Debt-strapped consumers vent their frustration with banks as they root for new rules to rein in card rates and fees
David Giantomasi says he vigilantly paid his credit-card bills each month. Even if he could only make the minimum payment, he made sure to get all his monthly payments squared away. So he was shocked when the interest rate on his Chase credit card suddenly jumped to 19.99% from 7.99%. When Giantomasi called the card issuer to demand an explanation, he was enraged. He was told that overall turmoil in the credit markets meant higher rates for a number of customers.
Chase won’t comment on individual cardholder accounts. “I felt completely helpless,” Giantomasi recalls. “These credit-card companies are beyond the law and should be more tightly regulated.”
New Rules on Rates
The proposed rules, which could be implemented as early as yearend, would represent the first time in over 20 years that a government agency has recommended banning certain credit-card industry practices. Regulation has been left largely to the card issuers, and the Fed and other banking regulators tended to stick to forcing card companies to disclose terms and conditions clearly to customers.
Under the proposed rules, though, banks would no longer be able to hike up interest rates on existing debt, as Giantomasi experienced. Card companies would have to split required monthly payments evenly between the high- and low-rate balances on a card. (Currently, card companies allocate payments to the lowest interest-rate balance first, which leaves a lot of cardholders unable to make a dent in balances at higher interest rates. That’s a recipe for rapidly accruing interest and a feeling of helplessness about managing debt, say cardholders.) And consumers would get a longer grace period before they’re slammed with penalty fees.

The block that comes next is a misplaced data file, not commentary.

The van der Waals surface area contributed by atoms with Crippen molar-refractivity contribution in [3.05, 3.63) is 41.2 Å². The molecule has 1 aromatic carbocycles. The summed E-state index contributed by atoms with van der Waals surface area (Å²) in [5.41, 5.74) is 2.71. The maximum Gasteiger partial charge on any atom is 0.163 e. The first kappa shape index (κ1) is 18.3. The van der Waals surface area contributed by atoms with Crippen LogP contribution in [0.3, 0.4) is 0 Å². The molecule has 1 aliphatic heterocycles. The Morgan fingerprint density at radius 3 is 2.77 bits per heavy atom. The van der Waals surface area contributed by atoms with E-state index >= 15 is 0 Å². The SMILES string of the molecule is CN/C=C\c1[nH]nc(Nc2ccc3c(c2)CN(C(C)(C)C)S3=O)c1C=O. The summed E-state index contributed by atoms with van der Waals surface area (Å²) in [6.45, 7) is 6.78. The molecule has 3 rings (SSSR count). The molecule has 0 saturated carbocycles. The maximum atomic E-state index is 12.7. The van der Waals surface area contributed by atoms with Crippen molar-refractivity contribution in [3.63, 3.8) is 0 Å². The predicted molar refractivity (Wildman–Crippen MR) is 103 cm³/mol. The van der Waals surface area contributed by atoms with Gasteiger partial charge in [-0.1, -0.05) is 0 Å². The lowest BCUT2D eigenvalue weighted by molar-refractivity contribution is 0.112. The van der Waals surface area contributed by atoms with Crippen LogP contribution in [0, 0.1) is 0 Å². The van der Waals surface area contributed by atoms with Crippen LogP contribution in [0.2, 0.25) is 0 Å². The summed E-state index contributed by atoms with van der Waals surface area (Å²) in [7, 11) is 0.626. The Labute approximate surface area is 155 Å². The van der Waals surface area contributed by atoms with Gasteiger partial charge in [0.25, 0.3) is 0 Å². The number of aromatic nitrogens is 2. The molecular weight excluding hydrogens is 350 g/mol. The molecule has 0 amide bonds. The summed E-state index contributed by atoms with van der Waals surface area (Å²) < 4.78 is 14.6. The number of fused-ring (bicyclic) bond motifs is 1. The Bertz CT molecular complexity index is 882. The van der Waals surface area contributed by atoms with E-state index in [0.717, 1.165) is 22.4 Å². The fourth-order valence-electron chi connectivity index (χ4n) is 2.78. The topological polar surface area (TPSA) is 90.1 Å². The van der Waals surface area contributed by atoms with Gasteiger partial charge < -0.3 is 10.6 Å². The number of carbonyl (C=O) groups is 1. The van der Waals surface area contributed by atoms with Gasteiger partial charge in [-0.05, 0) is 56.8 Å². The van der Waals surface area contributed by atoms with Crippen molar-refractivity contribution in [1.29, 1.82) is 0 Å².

Many consumers say it’s about time. The rules were proposed just as the U.S. economy started to tank, when many card holders were falling further behind on their payments at the same time home equity lines of credit were drying up and jobs were disappearing. Regulatory agencies came under fire to act, and Senator Carl Levin (D-Mich.) held hearings this spring to examine card company billing practices.
The proposed regulations generated more than 56,000 comments from individuals, banks, credit unions, and industry associations. That’s a record number of submissions, says the Fed, beating the previous record of 45,000 submissions for a proposal that would have let financial firms assume the role of real estate brokers.